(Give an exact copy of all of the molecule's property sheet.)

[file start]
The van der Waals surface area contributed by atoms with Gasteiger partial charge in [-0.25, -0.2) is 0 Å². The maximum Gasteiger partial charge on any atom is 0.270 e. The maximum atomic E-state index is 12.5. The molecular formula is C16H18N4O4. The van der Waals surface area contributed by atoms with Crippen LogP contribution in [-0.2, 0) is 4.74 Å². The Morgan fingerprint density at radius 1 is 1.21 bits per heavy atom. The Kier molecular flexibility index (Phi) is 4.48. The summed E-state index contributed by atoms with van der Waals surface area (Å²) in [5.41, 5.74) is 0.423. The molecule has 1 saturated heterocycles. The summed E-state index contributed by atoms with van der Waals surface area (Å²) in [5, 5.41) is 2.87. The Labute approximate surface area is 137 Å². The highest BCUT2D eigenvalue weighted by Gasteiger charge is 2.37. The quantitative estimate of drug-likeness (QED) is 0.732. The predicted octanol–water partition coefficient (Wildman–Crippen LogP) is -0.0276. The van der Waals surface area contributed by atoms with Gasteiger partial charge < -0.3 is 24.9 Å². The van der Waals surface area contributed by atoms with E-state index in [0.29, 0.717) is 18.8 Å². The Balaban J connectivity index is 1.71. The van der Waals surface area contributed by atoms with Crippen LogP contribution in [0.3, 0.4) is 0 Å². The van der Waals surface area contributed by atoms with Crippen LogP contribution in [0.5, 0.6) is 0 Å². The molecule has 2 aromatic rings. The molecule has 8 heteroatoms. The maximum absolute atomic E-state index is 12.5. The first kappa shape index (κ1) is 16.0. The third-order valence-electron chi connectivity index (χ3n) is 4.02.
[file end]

The van der Waals surface area contributed by atoms with Gasteiger partial charge in [-0.25, -0.2) is 0 Å². The maximum Gasteiger partial charge on any atom is 0.270 e. The maximum atomic E-state index is 12.5. The molecular formula is C16H18N4O4. The van der Waals surface area contributed by atoms with Crippen LogP contribution in [-0.2, 0) is 4.74 Å². The Morgan fingerprint density at radius 1 is 1.21 bits per heavy atom. The Kier molecular flexibility index (Phi) is 4.48. The summed E-state index contributed by atoms with van der Waals surface area (Å²) in [5.41, 5.74) is 0.423. The molecule has 1 saturated heterocycles. The summed E-state index contributed by atoms with van der Waals surface area (Å²) in [5, 5.41) is 2.87. The Labute approximate surface area is 137 Å². The highest BCUT2D eigenvalue weighted by Gasteiger charge is 2.37. The quantitative estimate of drug-likeness (QED) is 0.732. The predicted octanol–water partition coefficient (Wildman–Crippen LogP) is -0.0276. The van der Waals surface area contributed by atoms with Gasteiger partial charge < -0.3 is 24.9 Å². The van der Waals surface area contributed by atoms with E-state index in [0.29, 0.717) is 18.8 Å². The Balaban J connectivity index is 1.71. The van der Waals surface area contributed by atoms with Crippen LogP contribution in [0.3, 0.4) is 0 Å². The van der Waals surface area contributed by atoms with Crippen LogP contribution in [0.5, 0.6) is 0 Å². The molecule has 2 aromatic rings. The molecule has 8 heteroatoms. The maximum absolute atomic E-state index is 12.5. The first kappa shape index (κ1) is 16.0. The third-order valence-electron chi connectivity index (χ3n) is 4.02.